Research by the University of Leeds and Utrecht University has helped secure the highest government protection for internationally-important Vietnamese forests. Over the past five years, conservation organization Viet Nature, and its partners World Land Trust, IUCN National Committee of the Netherlands (IUCN NL), Birdlife International and researchers from the University of Leeds and Utrecht University have been working to protect the Khe Nuoc Trong forests—the last substantial area of lowland forest in Vietnam.
In August, the Vietnamese government agreed to formally protect Khe Nuoc Trong’s 22,132-hectare tract of Annamite lowland evergreen forests as a Nature Reserve, the country’s highest standard of protection.
The move delivers a safer home for 40 globally threatened species brought to brink of extinction by loggers and poachers. This includes singing gibbons, the spectacular peacock-like crested argus birds and the critically endangered saola antelope. Discovered only in 1992, the saola is one of the world’s rarest mammals, earning it the nickname of the “Asian unicorn.”
Viet Nature President Pham Tuan Anh, a cofounder, said, “The watershed protection status already protected the trees from logging but didn’t have any mandates for wildlife conservation. The new status puts biodiversity protection as a key objective—the level that its outstanding biodiversity deserves. It is an inspiring achievement after more than a decade of hard work. We will now be able to access higher level of funds for conservation from local as well as national governments.”
Importance of forests
Research at Leeds and Utrecht has helped underpin this decision and highlight the importance of the Khe Nuoc Trong forests in the fight against climate change.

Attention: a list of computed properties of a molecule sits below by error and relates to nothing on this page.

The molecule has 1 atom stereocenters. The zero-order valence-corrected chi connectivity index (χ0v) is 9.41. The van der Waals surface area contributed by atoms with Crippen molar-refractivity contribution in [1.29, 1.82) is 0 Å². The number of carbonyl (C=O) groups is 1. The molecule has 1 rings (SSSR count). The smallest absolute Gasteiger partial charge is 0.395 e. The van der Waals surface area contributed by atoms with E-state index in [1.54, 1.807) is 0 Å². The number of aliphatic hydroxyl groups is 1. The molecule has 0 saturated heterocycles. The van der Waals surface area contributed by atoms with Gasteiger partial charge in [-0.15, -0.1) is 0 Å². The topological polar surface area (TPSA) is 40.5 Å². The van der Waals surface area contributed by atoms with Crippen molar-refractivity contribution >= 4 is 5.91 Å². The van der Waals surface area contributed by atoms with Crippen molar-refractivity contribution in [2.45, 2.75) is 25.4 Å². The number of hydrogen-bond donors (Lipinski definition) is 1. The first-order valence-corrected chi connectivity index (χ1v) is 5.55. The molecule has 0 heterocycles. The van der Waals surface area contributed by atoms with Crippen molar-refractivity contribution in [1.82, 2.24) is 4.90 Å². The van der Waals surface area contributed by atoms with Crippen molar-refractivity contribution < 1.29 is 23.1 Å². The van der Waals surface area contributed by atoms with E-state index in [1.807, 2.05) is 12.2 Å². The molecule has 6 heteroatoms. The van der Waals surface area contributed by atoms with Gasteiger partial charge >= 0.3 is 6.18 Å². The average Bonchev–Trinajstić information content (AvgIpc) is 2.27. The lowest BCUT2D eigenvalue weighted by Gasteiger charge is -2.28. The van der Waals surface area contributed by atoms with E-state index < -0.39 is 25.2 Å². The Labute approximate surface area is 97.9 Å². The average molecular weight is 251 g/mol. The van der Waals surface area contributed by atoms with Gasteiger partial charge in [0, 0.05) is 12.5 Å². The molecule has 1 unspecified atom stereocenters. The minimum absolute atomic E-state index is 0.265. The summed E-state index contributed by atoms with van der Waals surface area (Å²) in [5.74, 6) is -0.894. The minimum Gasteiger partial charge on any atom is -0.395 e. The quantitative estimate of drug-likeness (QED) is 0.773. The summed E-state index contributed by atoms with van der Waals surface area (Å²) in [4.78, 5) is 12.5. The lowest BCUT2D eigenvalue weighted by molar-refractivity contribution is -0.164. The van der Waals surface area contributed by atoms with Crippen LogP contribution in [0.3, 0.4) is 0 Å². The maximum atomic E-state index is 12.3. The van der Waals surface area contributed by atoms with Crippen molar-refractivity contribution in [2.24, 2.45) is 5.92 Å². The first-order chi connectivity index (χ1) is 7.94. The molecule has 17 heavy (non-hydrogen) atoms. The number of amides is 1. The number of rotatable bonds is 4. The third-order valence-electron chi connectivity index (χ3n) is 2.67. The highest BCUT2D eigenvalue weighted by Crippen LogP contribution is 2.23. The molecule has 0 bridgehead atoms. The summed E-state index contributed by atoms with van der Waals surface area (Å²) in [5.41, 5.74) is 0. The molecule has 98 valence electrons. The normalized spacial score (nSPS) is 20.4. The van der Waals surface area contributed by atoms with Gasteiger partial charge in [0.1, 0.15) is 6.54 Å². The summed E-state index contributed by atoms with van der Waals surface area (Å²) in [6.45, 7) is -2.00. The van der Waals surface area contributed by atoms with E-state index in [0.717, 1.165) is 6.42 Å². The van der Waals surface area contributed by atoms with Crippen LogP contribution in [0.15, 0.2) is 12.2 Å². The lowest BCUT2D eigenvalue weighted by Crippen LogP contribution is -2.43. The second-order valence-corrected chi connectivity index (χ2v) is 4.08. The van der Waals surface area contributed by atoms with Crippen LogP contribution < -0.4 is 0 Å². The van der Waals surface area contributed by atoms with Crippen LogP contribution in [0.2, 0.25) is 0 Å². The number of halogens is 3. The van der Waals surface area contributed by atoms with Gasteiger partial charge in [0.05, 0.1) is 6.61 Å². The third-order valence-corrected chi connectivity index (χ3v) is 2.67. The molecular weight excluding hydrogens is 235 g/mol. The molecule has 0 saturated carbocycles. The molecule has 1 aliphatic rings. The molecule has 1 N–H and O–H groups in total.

Suzanne Stas, a Ph.D. researcher from the University of Leeds and a guest researcher at Utrecht University, has worked closely with Viet Nature to understand the impacts of logging on the forest. Her work in collaboration with World Land Trust demonstrated that logged forests only store half as much carbon as unlogged forests. She found that if the forests could be protected and restored, they would remove and store 50,000 tons of carbon dioxide each year.
Stas says, “It was incredibly exciting to hear that Vietnam’s government is protecting these special forests. Over the past five years we have been working closely with Viet Nature and their partners to demonstrate the importance of these forests.
“Our research has shown that protecting and restoring these forests will remove 50,000 tons of carbon dioxide each year, making a vital contribution to Vietnam’s efforts to reduce climate change.”
Professor Dominick Spracklen, also from the University of Leeds, was a co-author on the paper and co-authored a second paper that helped underpin the formation of the reserve. He said: “This has been a true collaborative effort, demonstrating what can be achieved when academics work together with conservation organizations to protect the world’s forests.”
Dr. Marijke van Kuijk, researcher at Utrecht University and also involved in this research, confirms this: “This project is a